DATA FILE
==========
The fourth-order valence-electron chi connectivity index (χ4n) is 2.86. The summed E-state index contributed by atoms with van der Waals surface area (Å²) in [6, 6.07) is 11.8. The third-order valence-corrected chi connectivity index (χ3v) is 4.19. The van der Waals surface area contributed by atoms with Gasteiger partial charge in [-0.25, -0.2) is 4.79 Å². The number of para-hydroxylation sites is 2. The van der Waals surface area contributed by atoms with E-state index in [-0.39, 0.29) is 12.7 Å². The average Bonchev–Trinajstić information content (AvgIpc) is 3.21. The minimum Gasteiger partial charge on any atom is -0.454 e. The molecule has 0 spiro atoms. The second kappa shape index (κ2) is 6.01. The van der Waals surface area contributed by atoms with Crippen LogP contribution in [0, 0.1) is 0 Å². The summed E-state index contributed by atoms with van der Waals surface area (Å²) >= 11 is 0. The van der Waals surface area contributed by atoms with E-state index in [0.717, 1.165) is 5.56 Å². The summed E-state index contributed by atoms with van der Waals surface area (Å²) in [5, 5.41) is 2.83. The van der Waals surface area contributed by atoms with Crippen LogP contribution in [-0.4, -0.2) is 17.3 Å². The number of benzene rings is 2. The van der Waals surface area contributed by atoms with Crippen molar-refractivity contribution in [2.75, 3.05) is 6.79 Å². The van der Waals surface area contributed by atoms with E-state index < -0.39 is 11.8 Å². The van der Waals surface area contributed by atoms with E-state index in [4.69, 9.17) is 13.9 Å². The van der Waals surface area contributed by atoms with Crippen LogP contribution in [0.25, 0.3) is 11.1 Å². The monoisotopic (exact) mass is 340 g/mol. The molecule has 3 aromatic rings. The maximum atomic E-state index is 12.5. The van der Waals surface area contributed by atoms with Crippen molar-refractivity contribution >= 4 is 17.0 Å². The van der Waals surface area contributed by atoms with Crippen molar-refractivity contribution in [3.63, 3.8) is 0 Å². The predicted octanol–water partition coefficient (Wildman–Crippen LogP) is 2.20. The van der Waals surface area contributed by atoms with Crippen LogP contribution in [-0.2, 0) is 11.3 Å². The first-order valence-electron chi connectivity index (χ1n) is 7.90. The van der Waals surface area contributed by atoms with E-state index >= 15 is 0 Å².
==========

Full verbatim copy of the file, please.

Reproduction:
The fourth-order valence-electron chi connectivity index (χ4n) is 2.86. The summed E-state index contributed by atoms with van der Waals surface area (Å²) in [6, 6.07) is 11.8. The third-order valence-corrected chi connectivity index (χ3v) is 4.19. The van der Waals surface area contributed by atoms with Gasteiger partial charge in [-0.25, -0.2) is 4.79 Å². The number of para-hydroxylation sites is 2. The van der Waals surface area contributed by atoms with E-state index in [-0.39, 0.29) is 12.7 Å². The average Bonchev–Trinajstić information content (AvgIpc) is 3.21. The minimum Gasteiger partial charge on any atom is -0.454 e. The molecule has 0 spiro atoms. The second kappa shape index (κ2) is 6.01. The van der Waals surface area contributed by atoms with Crippen LogP contribution in [0, 0.1) is 0 Å². The summed E-state index contributed by atoms with van der Waals surface area (Å²) >= 11 is 0. The van der Waals surface area contributed by atoms with E-state index in [0.717, 1.165) is 5.56 Å². The summed E-state index contributed by atoms with van der Waals surface area (Å²) in [5, 5.41) is 2.83. The van der Waals surface area contributed by atoms with Crippen LogP contribution in [-0.4, -0.2) is 17.3 Å². The number of benzene rings is 2. The van der Waals surface area contributed by atoms with Crippen molar-refractivity contribution in [2.75, 3.05) is 6.79 Å². The van der Waals surface area contributed by atoms with E-state index < -0.39 is 11.8 Å². The van der Waals surface area contributed by atoms with E-state index in [4.69, 9.17) is 13.9 Å². The van der Waals surface area contributed by atoms with Crippen LogP contribution in [0.25, 0.3) is 11.1 Å². The monoisotopic (exact) mass is 340 g/mol. The molecule has 3 aromatic rings. The maximum atomic E-state index is 12.5. The van der Waals surface area contributed by atoms with Crippen molar-refractivity contribution >= 4 is 17.0 Å². The van der Waals surface area contributed by atoms with Crippen molar-refractivity contribution in [3.63, 3.8) is 0 Å². The predicted octanol–water partition coefficient (Wildman–Crippen LogP) is 2.20. The van der Waals surface area contributed by atoms with Crippen LogP contribution in [-0.2, 0) is 11.3 Å². The first-order valence-electron chi connectivity index (χ1n) is 7.90. The van der Waals surface area contributed by atoms with E-state index >= 15 is 0 Å².